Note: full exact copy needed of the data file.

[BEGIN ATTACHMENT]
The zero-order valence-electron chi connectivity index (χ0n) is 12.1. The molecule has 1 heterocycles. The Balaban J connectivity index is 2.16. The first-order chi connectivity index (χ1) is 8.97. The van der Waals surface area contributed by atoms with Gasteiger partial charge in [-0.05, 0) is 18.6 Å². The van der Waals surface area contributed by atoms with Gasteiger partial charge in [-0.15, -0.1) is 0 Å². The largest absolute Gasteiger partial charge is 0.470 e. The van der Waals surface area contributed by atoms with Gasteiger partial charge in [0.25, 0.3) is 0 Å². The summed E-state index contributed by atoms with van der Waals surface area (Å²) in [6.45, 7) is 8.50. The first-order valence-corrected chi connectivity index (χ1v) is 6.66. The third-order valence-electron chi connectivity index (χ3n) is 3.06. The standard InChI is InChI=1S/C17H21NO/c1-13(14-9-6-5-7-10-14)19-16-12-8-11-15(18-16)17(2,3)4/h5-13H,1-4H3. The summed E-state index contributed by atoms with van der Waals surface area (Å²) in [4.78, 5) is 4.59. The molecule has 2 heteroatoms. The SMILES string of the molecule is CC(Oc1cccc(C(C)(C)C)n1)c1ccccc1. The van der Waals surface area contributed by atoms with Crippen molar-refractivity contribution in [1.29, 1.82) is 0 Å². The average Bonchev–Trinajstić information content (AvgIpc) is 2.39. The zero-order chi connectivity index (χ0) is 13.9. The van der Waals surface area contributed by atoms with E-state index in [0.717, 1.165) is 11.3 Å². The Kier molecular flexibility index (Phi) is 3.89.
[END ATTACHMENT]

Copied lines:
The zero-order valence-electron chi connectivity index (χ0n) is 12.1. The molecule has 1 heterocycles. The Balaban J connectivity index is 2.16. The first-order chi connectivity index (χ1) is 8.97. The van der Waals surface area contributed by atoms with Gasteiger partial charge in [-0.05, 0) is 18.6 Å². The van der Waals surface area contributed by atoms with Gasteiger partial charge in [-0.15, -0.1) is 0 Å². The largest absolute Gasteiger partial charge is 0.470 e. The van der Waals surface area contributed by atoms with Gasteiger partial charge in [0.25, 0.3) is 0 Å². The summed E-state index contributed by atoms with van der Waals surface area (Å²) in [6.45, 7) is 8.50. The first-order valence-corrected chi connectivity index (χ1v) is 6.66. The third-order valence-electron chi connectivity index (χ3n) is 3.06. The standard InChI is InChI=1S/C17H21NO/c1-13(14-9-6-5-7-10-14)19-16-12-8-11-15(18-16)17(2,3)4/h5-13H,1-4H3. The summed E-state index contributed by atoms with van der Waals surface area (Å²) in [4.78, 5) is 4.59. The molecule has 2 heteroatoms. The SMILES string of the molecule is CC(Oc1cccc(C(C)(C)C)n1)c1ccccc1. The van der Waals surface area contributed by atoms with Crippen molar-refractivity contribution in [1.29, 1.82) is 0 Å². The average Bonchev–Trinajstić information content (AvgIpc) is 2.39. The zero-order chi connectivity index (χ0) is 13.9. The van der Waals surface area contributed by atoms with E-state index in [0.717, 1.165) is 11.3 Å². The Kier molecular flexibility index (Phi) is 3.89.